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Terry Barnes is a trapper and pest control officer

Has run traplines since he was 10 years old
Terry Barnes has lots of experience.

CARLYLE - Terry Barnes is a 66-year-old trapper and pest control officer who was born and raised in Gainsborough.  

Several years ago, he moved to the Carlyle area. He has four children and eight grandchildren.  

Since he was 10 years old, Barnes has run traplines and has rarely missed a trapping season since childhood. Since 1991, he has been the collector of rough skins and whole animals, skinning them in his shop at Gainsborough.  

Fellow trappers receive funds for the pelts and Barnes in turn sells them to one of two dealers located in Winnipeg.  

Contrary to popular belief, trapping is a very above board industry. Individuals must have a trapper’s licence to sell any furs and Barnes is also registered as a bonafide dealer.  

Barnes has sold many animal furs over the years, including mink, marten, weasel, fox, beaver, wolf, bear, muskrats and skunks. His main sales revenue however, consists of coyotes.  

Says Barnes: “Some years the trapping is good, sometimes it’s lean. Prices vary widely from year to year. Coyote pelts can fetch from $20 to $100. It all depends on the market conditions. In one recent winter, I collected over 700 coyote pelts.” 

Barnes is also the maker of various trapping lures. His most popular lure is made from skunk essence. The smelly liquid is placed near the baited meat located on the trapline and that scent can attract coyotes and other canines from long distances.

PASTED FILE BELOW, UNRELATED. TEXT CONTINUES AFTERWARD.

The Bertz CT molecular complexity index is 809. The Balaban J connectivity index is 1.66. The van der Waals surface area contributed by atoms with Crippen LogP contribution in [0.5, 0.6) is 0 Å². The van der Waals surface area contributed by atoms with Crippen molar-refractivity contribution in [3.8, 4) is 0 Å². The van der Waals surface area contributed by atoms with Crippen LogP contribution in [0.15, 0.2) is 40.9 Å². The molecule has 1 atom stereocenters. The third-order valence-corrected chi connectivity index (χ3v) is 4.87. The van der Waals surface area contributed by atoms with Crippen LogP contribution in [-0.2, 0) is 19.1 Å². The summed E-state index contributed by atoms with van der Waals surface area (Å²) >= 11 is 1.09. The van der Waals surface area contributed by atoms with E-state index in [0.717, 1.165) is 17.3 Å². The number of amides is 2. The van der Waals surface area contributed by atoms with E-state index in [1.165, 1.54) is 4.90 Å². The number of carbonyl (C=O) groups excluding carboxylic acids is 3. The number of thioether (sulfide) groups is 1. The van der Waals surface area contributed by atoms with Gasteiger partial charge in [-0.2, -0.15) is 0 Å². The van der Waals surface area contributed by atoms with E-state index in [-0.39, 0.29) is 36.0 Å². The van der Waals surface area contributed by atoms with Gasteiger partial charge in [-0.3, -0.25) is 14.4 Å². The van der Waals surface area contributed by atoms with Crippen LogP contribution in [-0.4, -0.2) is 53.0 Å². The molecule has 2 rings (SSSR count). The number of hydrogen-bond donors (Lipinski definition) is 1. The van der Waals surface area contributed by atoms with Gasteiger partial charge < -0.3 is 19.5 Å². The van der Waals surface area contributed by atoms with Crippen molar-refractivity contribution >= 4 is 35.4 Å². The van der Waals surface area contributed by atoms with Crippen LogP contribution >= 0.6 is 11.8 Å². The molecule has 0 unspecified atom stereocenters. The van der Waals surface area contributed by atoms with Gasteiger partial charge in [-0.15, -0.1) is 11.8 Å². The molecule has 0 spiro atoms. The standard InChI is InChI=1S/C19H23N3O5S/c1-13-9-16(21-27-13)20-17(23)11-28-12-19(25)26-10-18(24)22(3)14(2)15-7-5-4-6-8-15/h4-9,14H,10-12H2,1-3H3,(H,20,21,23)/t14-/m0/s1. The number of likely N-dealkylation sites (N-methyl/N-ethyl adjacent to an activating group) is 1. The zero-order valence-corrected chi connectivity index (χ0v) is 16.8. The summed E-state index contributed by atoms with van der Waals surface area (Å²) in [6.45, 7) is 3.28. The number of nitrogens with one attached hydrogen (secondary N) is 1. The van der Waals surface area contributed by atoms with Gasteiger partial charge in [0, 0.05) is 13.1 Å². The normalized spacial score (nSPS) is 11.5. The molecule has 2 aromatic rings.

Barnes has attended many national trapping conventions in the United States and pre-COVID attended them annually. In 1998, he wrote an interesting article for The Canadian Trapper highlighting his adventures as a young boy trapping along Gainsborough Creek.

Barnes is also the local pest control officer for several rural municipalities in southeast Saskatchewan. His work there is concentrated on mice and rat eradication. He also does pest control privately for moles, raccoons and beavers. 

With the RMs, Barnes has the job of checking grain bins, grain bags, old buildings and corrals. If rodents are found, he supplies the farmer with poison and teaches them on its application. All farmers diligently watch for vermin and other pests and he is called on more often than one thinks. If grain bags are not cleaned perfectly when emptied, they are an attractive home for rats.

Some grain bags are often left unattended for years for no apparent reason. Once they make it their home, the rodents are very hard to exterminate. Under the Pest Control Act, “Every person shall take measures to destroy, control, and prevent the spread of all pests on any land or premises owned, occupied, or controlled.”

All sites thought to contain vermin must be investigated by a pest control officer. Interestingly, grain bags are not allowed to be burned and there are stiff regulations and fines for doing so.  

Adds Barnes, “Some people think that there aren’t many rats around. Even hopper bottom bins sitting on oilfield matting and cement foundations can get the rodents under them. Sometimes it is very hard to tell when they first appear.”

He also provided us with some very interesting information regarding rats.

“A rat can jump ten times its height, and chew through lead pipe and glass. A pair of rats can produce 1,200 offspring in one year and under perfect conditions can multiply to over one million in just three years. They cause between 15 and 20 million dollars in damage to Saskatchewan farms each year. Rats can spread up to 40 different diseases among humans.” 

Barnes also wanted to mention that he has been treated very well by all the RMs, reeves and councillors he has worked for over the years.

“I got to meet a lot of very nice people around the countryside doing this job and have made many lifelong friends along the way.”  

He concluded our interview with this quip. “The one main qualification you have to have in the fur business, especially the skinning part, Wear a size 48 jacket and a size three hat!” 



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